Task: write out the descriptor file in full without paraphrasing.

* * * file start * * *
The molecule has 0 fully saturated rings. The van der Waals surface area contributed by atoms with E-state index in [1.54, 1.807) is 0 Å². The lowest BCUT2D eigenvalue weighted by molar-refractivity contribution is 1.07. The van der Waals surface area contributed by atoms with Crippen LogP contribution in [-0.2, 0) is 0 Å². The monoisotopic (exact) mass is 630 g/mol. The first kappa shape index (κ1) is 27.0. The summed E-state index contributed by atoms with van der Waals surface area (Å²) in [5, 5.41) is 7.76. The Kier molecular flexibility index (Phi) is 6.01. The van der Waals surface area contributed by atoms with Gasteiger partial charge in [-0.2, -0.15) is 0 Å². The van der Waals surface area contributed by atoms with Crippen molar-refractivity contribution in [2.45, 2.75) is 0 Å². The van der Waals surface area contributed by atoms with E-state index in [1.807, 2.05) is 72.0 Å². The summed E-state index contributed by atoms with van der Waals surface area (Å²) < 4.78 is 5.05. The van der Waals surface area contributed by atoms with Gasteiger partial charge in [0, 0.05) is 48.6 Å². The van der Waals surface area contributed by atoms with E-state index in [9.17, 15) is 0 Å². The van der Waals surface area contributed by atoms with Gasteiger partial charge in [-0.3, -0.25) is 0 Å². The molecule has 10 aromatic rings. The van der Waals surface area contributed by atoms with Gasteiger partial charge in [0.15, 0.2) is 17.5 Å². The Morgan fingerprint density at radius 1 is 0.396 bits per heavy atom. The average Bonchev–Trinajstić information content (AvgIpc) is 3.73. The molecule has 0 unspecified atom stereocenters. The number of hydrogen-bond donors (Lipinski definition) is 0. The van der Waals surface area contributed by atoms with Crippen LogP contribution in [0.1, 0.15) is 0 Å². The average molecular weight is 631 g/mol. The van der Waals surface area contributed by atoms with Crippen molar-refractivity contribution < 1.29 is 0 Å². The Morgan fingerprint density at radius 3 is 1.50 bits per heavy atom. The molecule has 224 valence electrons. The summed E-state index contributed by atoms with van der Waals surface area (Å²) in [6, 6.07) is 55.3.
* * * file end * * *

The molecule has 0 fully saturated rings. The van der Waals surface area contributed by atoms with E-state index in [1.54, 1.807) is 0 Å². The lowest BCUT2D eigenvalue weighted by molar-refractivity contribution is 1.07. The van der Waals surface area contributed by atoms with Crippen LogP contribution in [-0.2, 0) is 0 Å². The monoisotopic (exact) mass is 630 g/mol. The first kappa shape index (κ1) is 27.0. The summed E-state index contributed by atoms with van der Waals surface area (Å²) in [5, 5.41) is 7.76. The Kier molecular flexibility index (Phi) is 6.01. The van der Waals surface area contributed by atoms with Gasteiger partial charge in [-0.2, -0.15) is 0 Å². The van der Waals surface area contributed by atoms with Crippen molar-refractivity contribution in [2.45, 2.75) is 0 Å². The van der Waals surface area contributed by atoms with E-state index in [1.807, 2.05) is 72.0 Å². The summed E-state index contributed by atoms with van der Waals surface area (Å²) < 4.78 is 5.05. The van der Waals surface area contributed by atoms with Gasteiger partial charge in [0, 0.05) is 48.6 Å². The van der Waals surface area contributed by atoms with E-state index in [9.17, 15) is 0 Å². The van der Waals surface area contributed by atoms with Gasteiger partial charge in [-0.3, -0.25) is 0 Å². The molecule has 10 aromatic rings. The van der Waals surface area contributed by atoms with Gasteiger partial charge in [0.15, 0.2) is 17.5 Å². The Morgan fingerprint density at radius 1 is 0.396 bits per heavy atom. The average Bonchev–Trinajstić information content (AvgIpc) is 3.73. The molecule has 0 unspecified atom stereocenters. The number of hydrogen-bond donors (Lipinski definition) is 0. The van der Waals surface area contributed by atoms with Crippen LogP contribution in [0.1, 0.15) is 0 Å². The average molecular weight is 631 g/mol. The van der Waals surface area contributed by atoms with Crippen molar-refractivity contribution < 1.29 is 0 Å². The Morgan fingerprint density at radius 3 is 1.50 bits per heavy atom. The molecule has 224 valence electrons. The summed E-state index contributed by atoms with van der Waals surface area (Å²) in [6, 6.07) is 55.3.